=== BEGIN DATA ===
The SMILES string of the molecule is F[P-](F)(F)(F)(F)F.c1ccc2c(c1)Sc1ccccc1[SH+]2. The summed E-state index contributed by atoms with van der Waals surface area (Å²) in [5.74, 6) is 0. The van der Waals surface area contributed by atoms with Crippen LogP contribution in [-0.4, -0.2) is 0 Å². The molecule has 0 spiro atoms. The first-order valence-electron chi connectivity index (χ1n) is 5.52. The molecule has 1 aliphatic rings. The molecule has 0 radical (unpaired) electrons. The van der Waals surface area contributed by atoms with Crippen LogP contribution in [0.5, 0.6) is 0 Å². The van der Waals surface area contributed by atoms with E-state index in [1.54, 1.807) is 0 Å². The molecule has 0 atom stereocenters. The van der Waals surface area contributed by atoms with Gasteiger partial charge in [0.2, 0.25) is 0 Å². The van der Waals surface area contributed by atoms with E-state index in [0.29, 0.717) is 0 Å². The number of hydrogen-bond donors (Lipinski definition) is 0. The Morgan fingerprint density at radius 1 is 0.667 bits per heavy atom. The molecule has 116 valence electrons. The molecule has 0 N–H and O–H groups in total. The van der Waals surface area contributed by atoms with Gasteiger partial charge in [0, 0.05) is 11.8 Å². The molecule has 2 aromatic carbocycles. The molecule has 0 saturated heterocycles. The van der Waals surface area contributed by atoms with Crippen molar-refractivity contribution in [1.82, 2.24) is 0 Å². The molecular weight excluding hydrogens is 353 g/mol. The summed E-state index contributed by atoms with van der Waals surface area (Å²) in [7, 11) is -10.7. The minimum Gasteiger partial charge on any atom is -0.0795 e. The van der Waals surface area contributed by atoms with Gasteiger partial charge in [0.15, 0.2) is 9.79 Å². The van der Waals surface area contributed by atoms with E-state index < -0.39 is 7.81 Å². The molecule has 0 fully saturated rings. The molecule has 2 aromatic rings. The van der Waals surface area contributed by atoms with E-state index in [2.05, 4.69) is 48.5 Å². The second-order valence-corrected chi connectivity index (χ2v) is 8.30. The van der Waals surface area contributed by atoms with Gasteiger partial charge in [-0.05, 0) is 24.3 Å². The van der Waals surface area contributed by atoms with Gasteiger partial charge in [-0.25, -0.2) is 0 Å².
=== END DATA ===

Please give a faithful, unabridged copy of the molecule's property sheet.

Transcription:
The SMILES string of the molecule is F[P-](F)(F)(F)(F)F.c1ccc2c(c1)Sc1ccccc1[SH+]2. The summed E-state index contributed by atoms with van der Waals surface area (Å²) in [5.74, 6) is 0. The van der Waals surface area contributed by atoms with Crippen LogP contribution in [-0.4, -0.2) is 0 Å². The molecule has 0 spiro atoms. The first-order valence-electron chi connectivity index (χ1n) is 5.52. The molecule has 1 aliphatic rings. The molecule has 0 radical (unpaired) electrons. The van der Waals surface area contributed by atoms with Crippen LogP contribution in [0.5, 0.6) is 0 Å². The van der Waals surface area contributed by atoms with E-state index in [1.54, 1.807) is 0 Å². The molecule has 0 atom stereocenters. The van der Waals surface area contributed by atoms with Gasteiger partial charge in [0.2, 0.25) is 0 Å². The van der Waals surface area contributed by atoms with E-state index in [0.29, 0.717) is 0 Å². The number of hydrogen-bond donors (Lipinski definition) is 0. The Morgan fingerprint density at radius 1 is 0.667 bits per heavy atom. The molecule has 116 valence electrons. The molecule has 0 N–H and O–H groups in total. The van der Waals surface area contributed by atoms with Gasteiger partial charge in [0, 0.05) is 11.8 Å². The molecule has 2 aromatic carbocycles. The molecule has 0 saturated heterocycles. The van der Waals surface area contributed by atoms with Crippen molar-refractivity contribution in [1.82, 2.24) is 0 Å². The molecular weight excluding hydrogens is 353 g/mol. The summed E-state index contributed by atoms with van der Waals surface area (Å²) in [7, 11) is -10.7. The minimum Gasteiger partial charge on any atom is -0.0795 e. The van der Waals surface area contributed by atoms with Gasteiger partial charge in [0.15, 0.2) is 9.79 Å². The van der Waals surface area contributed by atoms with E-state index < -0.39 is 7.81 Å². The molecule has 0 fully saturated rings. The molecule has 2 aromatic rings. The van der Waals surface area contributed by atoms with E-state index in [2.05, 4.69) is 48.5 Å². The second-order valence-corrected chi connectivity index (χ2v) is 8.30. The van der Waals surface area contributed by atoms with Gasteiger partial charge in [-0.05, 0) is 24.3 Å². The van der Waals surface area contributed by atoms with Gasteiger partial charge in [-0.25, -0.2) is 0 Å².